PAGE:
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Jared James Nichols - Black Magic (Album Review)

Thursday, 09 November 2017 Written by Simon Ramsay

Photo: Adam Kennedy

You have to wonder why so many artists drop the ball on their second album. Just take what worked from the debut, ditch what didn’t and work hard at being better. Is that over-simplifying things? Only if you haven’t fallen under the spell of ‘Black Magic’, a sophomore battering ram of primal blues-rock from Jared James Nichols.

Employing the slogan ‘BLUES POWER’, Nichols is a true throwback who lives his music. Many have attempted to give classic rock a contemporary spin, but few have reached the level of authenticity the man from Wisconsin exhibits on this record.

Where the 28-year-old’s debut, 2015’s ‘Old Glory and the Wild Revival’, was the sound of a young musician still refining his artistic identity and occasionally stumbling, ‘Black Magic’ finds Nichols stamping his own personality onto the genre in a way that perfectly balances reverence with idiosyncrasy.

It helps that he fronts a shit-kicking power trio and opener Last Chance is powered by a Motörhead-sized engine alongside face-melting fretwork. Don’t Be Scared’s stomping, elephantine riff could be a Deep Purple motif, while Got To Have You is like the Who boogying down with T-Rex.

Some may complain about the record’s 30 minute length, but there’s ample bang for your buck here. From the southern rock of Home and Run to the bastardised Black Sabbath menace of Keep Your Light On Mama, Nichols traverses the rock 'n’ roll landscape with unwavering class.

Aided by producer Tony Perry (son of Aerosmith’s Joe) Nichols’ songwriting has grown more focused and consistent, with The Gun a prime example. Built upon a tobacco-chewing Delta blues motif, the way he empties the space on the suspenseful bridge, before its anthemic hook hits, is simply masterful. His vocals, which previously ranged from very good to stretched, are also significantly stronger.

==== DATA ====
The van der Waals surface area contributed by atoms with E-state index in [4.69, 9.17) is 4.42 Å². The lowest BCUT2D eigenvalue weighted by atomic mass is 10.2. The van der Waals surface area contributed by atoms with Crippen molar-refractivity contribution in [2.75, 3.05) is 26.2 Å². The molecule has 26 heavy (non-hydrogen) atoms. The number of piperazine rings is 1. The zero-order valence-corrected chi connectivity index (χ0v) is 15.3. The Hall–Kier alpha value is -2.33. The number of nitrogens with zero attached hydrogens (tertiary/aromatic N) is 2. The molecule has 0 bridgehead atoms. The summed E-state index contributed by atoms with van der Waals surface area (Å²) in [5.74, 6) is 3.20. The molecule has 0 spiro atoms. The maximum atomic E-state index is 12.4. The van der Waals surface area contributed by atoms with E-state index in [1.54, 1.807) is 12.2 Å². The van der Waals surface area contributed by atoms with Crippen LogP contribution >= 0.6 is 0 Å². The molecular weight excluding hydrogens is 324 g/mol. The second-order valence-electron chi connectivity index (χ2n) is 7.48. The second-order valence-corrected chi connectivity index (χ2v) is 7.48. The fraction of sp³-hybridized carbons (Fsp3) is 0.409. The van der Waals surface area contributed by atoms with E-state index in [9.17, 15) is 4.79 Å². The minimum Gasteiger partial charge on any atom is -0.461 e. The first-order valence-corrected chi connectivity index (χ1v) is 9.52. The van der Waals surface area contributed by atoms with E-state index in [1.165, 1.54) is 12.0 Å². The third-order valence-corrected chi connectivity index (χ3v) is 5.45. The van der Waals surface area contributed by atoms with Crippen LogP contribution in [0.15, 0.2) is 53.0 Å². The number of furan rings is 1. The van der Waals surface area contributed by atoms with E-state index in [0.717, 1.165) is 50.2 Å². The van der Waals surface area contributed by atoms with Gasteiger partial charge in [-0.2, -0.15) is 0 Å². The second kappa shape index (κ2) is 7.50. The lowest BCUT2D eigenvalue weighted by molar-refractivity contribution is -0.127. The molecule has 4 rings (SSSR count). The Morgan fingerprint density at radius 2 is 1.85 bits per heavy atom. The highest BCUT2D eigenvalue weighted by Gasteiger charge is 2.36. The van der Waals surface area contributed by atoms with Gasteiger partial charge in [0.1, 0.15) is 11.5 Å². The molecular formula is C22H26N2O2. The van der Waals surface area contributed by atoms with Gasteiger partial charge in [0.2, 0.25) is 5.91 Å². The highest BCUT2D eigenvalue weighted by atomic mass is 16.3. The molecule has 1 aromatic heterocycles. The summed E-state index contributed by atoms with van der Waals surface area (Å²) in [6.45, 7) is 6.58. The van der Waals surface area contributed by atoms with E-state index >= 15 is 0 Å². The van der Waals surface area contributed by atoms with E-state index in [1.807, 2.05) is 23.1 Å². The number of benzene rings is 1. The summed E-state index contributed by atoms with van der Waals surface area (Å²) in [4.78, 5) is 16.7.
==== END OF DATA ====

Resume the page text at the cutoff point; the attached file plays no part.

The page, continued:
There’s a level of musical intelligence here that, unsurprisingly, is embodied by his playing. Incendiary riffs like the one on End of Time channel Jimmy Page, Ritchie Blackmore and Jimi Hendrix, while every lead burst is a memorable mini-narrative that enhances, subtly moves and occasionally drags a song forward as required. Nichols also knows how to end a solo and transition seamlessly back into the body of a track. That’s something many modern, often high profile, guitarists consistently fail to grasp.

Perhaps the most exciting thing about ‘Black Magic’ is the feeling that Nichols is just getting started. It’s often suggested there’s little new ground to mine when it comes to classic rock but, with such an abundant skillset and feel for the genre, he could well take it in new directions and reshape the landscape in his own image.  





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